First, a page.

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The political economy of corruption and the role of economic opportunities

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  • Kira Boerner
  • Christa Hainz

Abstract

In many developing and transition countries, we observe rather high levels of corruption. We argue that the missing political support for anti-corruption policies is due to a lack of economic and financial reforms. Our model is based on the fact that corrupt officials have to pay entry fees to get lucrative positions. In a probabilistic voting model, we show that this, together with the lack of economic opportunities, makes anti-corruption policies less likely. Compared to a reformed economy, more voters are part of the corrupt system and, more importantly, rents from corruption are distributed differently. Economic liberalization increases the support for anti-corruption measures. The additional effect of financial liberalization is ambiguous. Copyright (c) 2009 The Authors. Journal compilation (c) 2009 The European Bank for Reconstruction and Development.

Suggested Citation

  • Kira Boerner & Christa Hainz, 2009. "The political economy of corruption and the role of economic opportunities," The Economics of Transition, The European Bank for Reconstruction and Development, vol. 17(2), pages 213-240, April.
  • Handle: RePEc:bla:etrans:v:17:y:2009:i:2:p:213-240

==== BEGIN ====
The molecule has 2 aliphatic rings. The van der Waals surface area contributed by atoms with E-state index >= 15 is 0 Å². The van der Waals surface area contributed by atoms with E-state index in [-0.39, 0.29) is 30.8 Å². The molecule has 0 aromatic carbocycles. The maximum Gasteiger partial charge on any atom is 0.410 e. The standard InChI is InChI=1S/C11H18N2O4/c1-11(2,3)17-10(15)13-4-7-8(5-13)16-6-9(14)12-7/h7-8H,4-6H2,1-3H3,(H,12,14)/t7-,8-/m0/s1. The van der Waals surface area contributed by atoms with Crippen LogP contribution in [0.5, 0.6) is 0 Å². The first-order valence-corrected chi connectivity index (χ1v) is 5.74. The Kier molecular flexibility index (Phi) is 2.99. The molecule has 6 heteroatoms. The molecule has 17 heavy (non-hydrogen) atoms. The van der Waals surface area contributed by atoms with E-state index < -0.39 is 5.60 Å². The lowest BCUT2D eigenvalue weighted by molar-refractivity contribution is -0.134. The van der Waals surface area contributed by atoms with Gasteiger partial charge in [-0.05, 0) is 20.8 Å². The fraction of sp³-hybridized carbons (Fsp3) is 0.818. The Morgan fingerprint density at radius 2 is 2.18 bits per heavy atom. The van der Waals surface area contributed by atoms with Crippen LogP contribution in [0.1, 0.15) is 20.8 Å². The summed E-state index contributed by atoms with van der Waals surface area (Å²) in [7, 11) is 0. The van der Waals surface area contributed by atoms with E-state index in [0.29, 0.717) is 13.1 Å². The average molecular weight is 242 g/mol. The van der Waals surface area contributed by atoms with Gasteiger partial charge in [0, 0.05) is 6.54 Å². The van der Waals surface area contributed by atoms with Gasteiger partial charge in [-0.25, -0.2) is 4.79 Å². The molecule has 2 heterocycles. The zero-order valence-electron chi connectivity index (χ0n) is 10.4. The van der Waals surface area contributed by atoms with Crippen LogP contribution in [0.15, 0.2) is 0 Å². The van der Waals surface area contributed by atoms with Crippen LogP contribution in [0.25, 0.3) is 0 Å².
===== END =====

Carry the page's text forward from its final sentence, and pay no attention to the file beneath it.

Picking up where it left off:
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    References listed on IDEAS

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    Cited by:

    1. Belousova, Veronika & Rajeev, K. Goel & Korhonen, Iikka, 2011. "Causes of Corruption in Russia: A Disaggregated Analysis," Discussion Paper Series 557, Institute of Economic Research, Hitotsubashi University.
    2. Driffield, Nigel L. & Mickiewicz, Tomasz & Temouri, Yama, 2013. "Institutional reforms, productivity and profitability: From rents to competition?," Journal of Comparative Economics, Elsevier, vol. 41(2), pages 583-600.
    3. Veronika Belousova & Rajeev Goel & Iikka Korhonen, 2016. "Corruption perceptions versus corruption incidence: Competition for rents across Russian regions," Journal of Economics and Finance, Springer;Academy of Economics and Finance, vol. 40(1), pages 172-187, January.
    4. Rajeev Goel & Jelena Budak & Edo Rajh, 2012. "Factors Driving Bribe Payments: Survey Evidence from Croatia," Transition Studies Review, Springer;Central Eastern European University Network (CEEUN), vol. 19(1), pages 13-22, September.
    5. Leone Leonida & Dario Maimone Ansaldo Patti & Pietro Navarra, 2013. "Testing the Political Replacement Effect: A Panel Data Analysis," Oxford Bulletin of Economics and Statistics, Department of Economics, University of Oxford, vol. 75(6), pages 785-805, December.
    6. Majeed, Muhammad Tariq & MacDonald, Ronald, 2011. "Corruption and Financial Intermediation in a Panel of Regions: Cross-Border Effects of Corruption," SIRE Discussion Papers 2011-67, Scottish Institute for Research in Economics (SIRE).
    7. repec:eee:ecosys:v:41:y:2017:i:2:p:179-202 is not listed on IDEAS
    8. repec:hhs:bofitp:2011_031 is not listed on IDEAS

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